Re: [MIB-DOCTORS] Fix of Security Guidelines for IETF MIB Modules

Warren Kumari <warren@kumari.net> Tue, 09 October 2018 00:12 UTC

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From: Warren Kumari <warren@kumari.net>
Date: Mon, 8 Oct 2018 20:11:25 -0400
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To: glenn@cysols.com
Cc: randy_presuhn@alumni.stanford.edu, mib-doctors@ietf.org, Ignas Bagdonas <ibagdona@gmail.com>
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Subject: Re: [MIB-DOCTORS] Fix of Security Guidelines for IETF MIB Modules
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On Sun, Sep 30, 2018 at 10:16 PM Glenn Mansfield Keeni <glenn@cysols.com>;
wrote:

> Hi,
>  > disclosure.  For example, consider a hostname.  Are we willing to
>  > do major surgery on this paragraph, probably splitting it into two,
>  > and thus affecting the structure of these security considerations?
> I would suggest that we take this in 2 steps.
> First, fix the (now) obvious nit.
> +--------------------------------------------------------------------+
> OLD:  Some of the readable objects in this MIB module (i.e., objects
>         with a MAX-ACCESS other than not-accessible) may be considered
>         sensitive or vulnerable in some network environments.
>
> NEW:  Some of the objects in this MIB module may be considered sensitive
>         or vulnerable in some network environments.  This includes INDEX
>         objects with a MAX-ACCESS of not-accessible, and any indices from
>         other modules exposed via AUGMENTS.
> +---------------------------------------------------------------------+
>

This seemed like a better fix than just changing the i.e to an e.g, and so
I went ahead and made that change.
Please, if anyone objects, let me know and I'll change it back (it isn't
really my text, but I figured it was clearly enough broken that I'm
qualified to have an opinion).



> Next, discuss and arrive at the decision (and maybe text too) on whether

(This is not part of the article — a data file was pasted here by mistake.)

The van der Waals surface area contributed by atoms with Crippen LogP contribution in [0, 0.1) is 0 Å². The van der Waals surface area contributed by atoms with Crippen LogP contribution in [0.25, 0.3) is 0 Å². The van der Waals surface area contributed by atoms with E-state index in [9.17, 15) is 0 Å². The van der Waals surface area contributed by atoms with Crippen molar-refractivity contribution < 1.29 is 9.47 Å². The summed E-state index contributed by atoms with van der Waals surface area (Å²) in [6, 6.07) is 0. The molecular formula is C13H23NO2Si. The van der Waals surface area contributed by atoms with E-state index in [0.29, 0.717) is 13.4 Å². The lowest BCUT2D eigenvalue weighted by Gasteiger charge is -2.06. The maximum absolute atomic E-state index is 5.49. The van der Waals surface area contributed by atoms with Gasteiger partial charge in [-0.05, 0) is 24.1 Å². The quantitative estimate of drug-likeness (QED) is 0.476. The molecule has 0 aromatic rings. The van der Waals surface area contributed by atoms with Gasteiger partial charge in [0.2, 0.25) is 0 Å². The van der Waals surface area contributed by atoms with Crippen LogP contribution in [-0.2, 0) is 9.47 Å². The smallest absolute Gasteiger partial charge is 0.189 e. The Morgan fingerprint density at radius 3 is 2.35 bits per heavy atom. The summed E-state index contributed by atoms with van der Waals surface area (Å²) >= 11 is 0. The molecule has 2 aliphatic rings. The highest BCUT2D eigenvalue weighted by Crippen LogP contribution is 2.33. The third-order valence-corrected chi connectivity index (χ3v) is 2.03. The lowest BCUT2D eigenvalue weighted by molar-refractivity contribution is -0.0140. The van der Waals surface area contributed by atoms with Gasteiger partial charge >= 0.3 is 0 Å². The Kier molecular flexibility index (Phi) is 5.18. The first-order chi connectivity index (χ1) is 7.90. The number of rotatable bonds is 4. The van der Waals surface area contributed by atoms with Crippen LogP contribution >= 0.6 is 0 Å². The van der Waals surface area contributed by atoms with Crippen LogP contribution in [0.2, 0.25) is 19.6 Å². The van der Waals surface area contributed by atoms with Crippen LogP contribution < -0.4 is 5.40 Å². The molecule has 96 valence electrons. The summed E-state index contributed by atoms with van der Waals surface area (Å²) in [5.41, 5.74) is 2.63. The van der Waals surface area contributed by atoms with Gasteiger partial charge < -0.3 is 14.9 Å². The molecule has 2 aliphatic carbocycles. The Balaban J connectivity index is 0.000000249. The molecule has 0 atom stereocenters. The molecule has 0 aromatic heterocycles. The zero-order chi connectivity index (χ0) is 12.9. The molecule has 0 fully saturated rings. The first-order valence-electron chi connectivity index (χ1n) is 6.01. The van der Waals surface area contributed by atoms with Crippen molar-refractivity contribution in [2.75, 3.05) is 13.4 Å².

> we are willing to do major surgery etc. I agree that in the current form
> (even with the nit-fix) the security considerations remain incomplete.
>

This discussion should still continue...

W



>
> Glenn
>
> On 2018/10/01 0:40, Randy Presuhn wrote:
> > Hi -
> >
> >
> > On 9/30/2018 5:59 AM, Glenn Mansfield Keeni wrote:
> >>
> >> Hi,
> >>  >         What
> >>  >         is the point of limiting read access and then sending the
> >>  >         information in the clear?
> >> Total agreement. Sending info in the clear is by default NG and must
> >> be strongly discouraged.
> >> It will help to have some proposed replacement text for
> >>  > OLD:  It is thus important to control even GET and/or NOTIFY access
> to
> >>  >        these objects and possibly to even encrypt the values of these
> >>  >        objects when sending them over the network via SNMP.
> > ...
> >
> > As I wrote previously, this would be editorially tricky since the
> > paragraph currently conflates "sensitive" (which I take to mean
> > "that which should be protected from disclosure") with "vulnerable"
> > (which I take to mean "that which should be protected from
> > modification").  It *is* possible to have something which one wants
> > to protect from modification, but there's no need to protect it from
> > disclosure.  For example, consider a hostname.  Are we willing to
> > do major surgery on this paragraph, probably splitting it into two,
> > and thus affecting the structure of these security considerations?
> >
> > Randy
>
>

-- 
I don't think the execution is relevant when it was obviously a bad idea in
the first place.
This is like putting rabid weasels in your pants, and later expressing
regret at having chosen those particular rabid weasels and that pair of
pants.
   ---maf